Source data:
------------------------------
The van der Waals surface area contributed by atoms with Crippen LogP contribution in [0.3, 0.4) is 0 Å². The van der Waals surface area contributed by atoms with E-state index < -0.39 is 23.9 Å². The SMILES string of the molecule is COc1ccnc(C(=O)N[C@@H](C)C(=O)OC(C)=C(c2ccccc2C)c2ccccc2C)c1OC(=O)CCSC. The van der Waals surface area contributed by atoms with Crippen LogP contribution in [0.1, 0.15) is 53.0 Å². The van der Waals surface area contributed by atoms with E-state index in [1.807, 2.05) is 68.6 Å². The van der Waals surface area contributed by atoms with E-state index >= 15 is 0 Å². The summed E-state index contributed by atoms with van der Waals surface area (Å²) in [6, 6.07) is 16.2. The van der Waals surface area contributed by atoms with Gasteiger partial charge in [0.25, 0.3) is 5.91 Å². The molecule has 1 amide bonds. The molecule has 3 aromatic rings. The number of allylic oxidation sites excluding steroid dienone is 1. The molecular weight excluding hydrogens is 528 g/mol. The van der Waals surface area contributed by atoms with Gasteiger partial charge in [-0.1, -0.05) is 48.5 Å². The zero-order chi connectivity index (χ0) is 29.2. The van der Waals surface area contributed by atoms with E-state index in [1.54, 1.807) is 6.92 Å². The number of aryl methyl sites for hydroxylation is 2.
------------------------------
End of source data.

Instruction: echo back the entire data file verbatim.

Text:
The van der Waals surface area contributed by atoms with Crippen LogP contribution in [0.3, 0.4) is 0 Å². The van der Waals surface area contributed by atoms with E-state index < -0.39 is 23.9 Å². The SMILES string of the molecule is COc1ccnc(C(=O)N[C@@H](C)C(=O)OC(C)=C(c2ccccc2C)c2ccccc2C)c1OC(=O)CCSC. The van der Waals surface area contributed by atoms with Crippen LogP contribution in [0.1, 0.15) is 53.0 Å². The van der Waals surface area contributed by atoms with E-state index in [1.807, 2.05) is 68.6 Å². The van der Waals surface area contributed by atoms with E-state index >= 15 is 0 Å². The summed E-state index contributed by atoms with van der Waals surface area (Å²) in [6, 6.07) is 16.2. The van der Waals surface area contributed by atoms with Gasteiger partial charge in [0.25, 0.3) is 5.91 Å². The molecule has 1 amide bonds. The molecule has 3 aromatic rings. The number of allylic oxidation sites excluding steroid dienone is 1. The molecular weight excluding hydrogens is 528 g/mol. The van der Waals surface area contributed by atoms with Gasteiger partial charge in [-0.1, -0.05) is 48.5 Å². The zero-order chi connectivity index (χ0) is 29.2. The van der Waals surface area contributed by atoms with E-state index in [1.54, 1.807) is 6.92 Å². The number of aryl methyl sites for hydroxylation is 2.